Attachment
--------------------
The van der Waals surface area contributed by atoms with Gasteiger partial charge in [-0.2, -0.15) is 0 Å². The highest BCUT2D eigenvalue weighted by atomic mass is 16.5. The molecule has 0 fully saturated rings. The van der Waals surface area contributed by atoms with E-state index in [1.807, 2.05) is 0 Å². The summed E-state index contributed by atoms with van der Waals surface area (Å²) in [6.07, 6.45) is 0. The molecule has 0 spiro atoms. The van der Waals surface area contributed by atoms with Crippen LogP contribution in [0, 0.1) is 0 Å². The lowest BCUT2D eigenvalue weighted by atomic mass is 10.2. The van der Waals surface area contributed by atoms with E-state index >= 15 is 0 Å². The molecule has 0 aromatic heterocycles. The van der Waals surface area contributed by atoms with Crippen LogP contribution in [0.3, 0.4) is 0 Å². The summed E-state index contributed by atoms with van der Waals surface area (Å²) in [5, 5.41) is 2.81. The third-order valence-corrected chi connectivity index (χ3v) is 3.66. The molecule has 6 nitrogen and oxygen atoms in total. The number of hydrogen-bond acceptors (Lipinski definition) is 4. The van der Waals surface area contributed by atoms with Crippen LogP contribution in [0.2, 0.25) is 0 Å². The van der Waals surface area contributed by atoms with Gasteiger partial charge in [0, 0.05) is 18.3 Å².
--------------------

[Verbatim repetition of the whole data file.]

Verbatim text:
The van der Waals surface area contributed by atoms with Gasteiger partial charge in [-0.2, -0.15) is 0 Å². The highest BCUT2D eigenvalue weighted by atomic mass is 16.5. The molecule has 0 fully saturated rings. The van der Waals surface area contributed by atoms with E-state index in [1.807, 2.05) is 0 Å². The summed E-state index contributed by atoms with van der Waals surface area (Å²) in [6.07, 6.45) is 0. The molecule has 0 spiro atoms. The van der Waals surface area contributed by atoms with Crippen LogP contribution in [0, 0.1) is 0 Å². The lowest BCUT2D eigenvalue weighted by atomic mass is 10.2. The van der Waals surface area contributed by atoms with E-state index >= 15 is 0 Å². The molecule has 0 aromatic heterocycles. The van der Waals surface area contributed by atoms with Crippen LogP contribution in [0.3, 0.4) is 0 Å². The summed E-state index contributed by atoms with van der Waals surface area (Å²) in [5, 5.41) is 2.81. The third-order valence-corrected chi connectivity index (χ3v) is 3.66. The molecule has 6 nitrogen and oxygen atoms in total. The number of hydrogen-bond acceptors (Lipinski definition) is 4. The van der Waals surface area contributed by atoms with Crippen LogP contribution in [0.2, 0.25) is 0 Å². The van der Waals surface area contributed by atoms with Gasteiger partial charge in [0, 0.05) is 18.3 Å².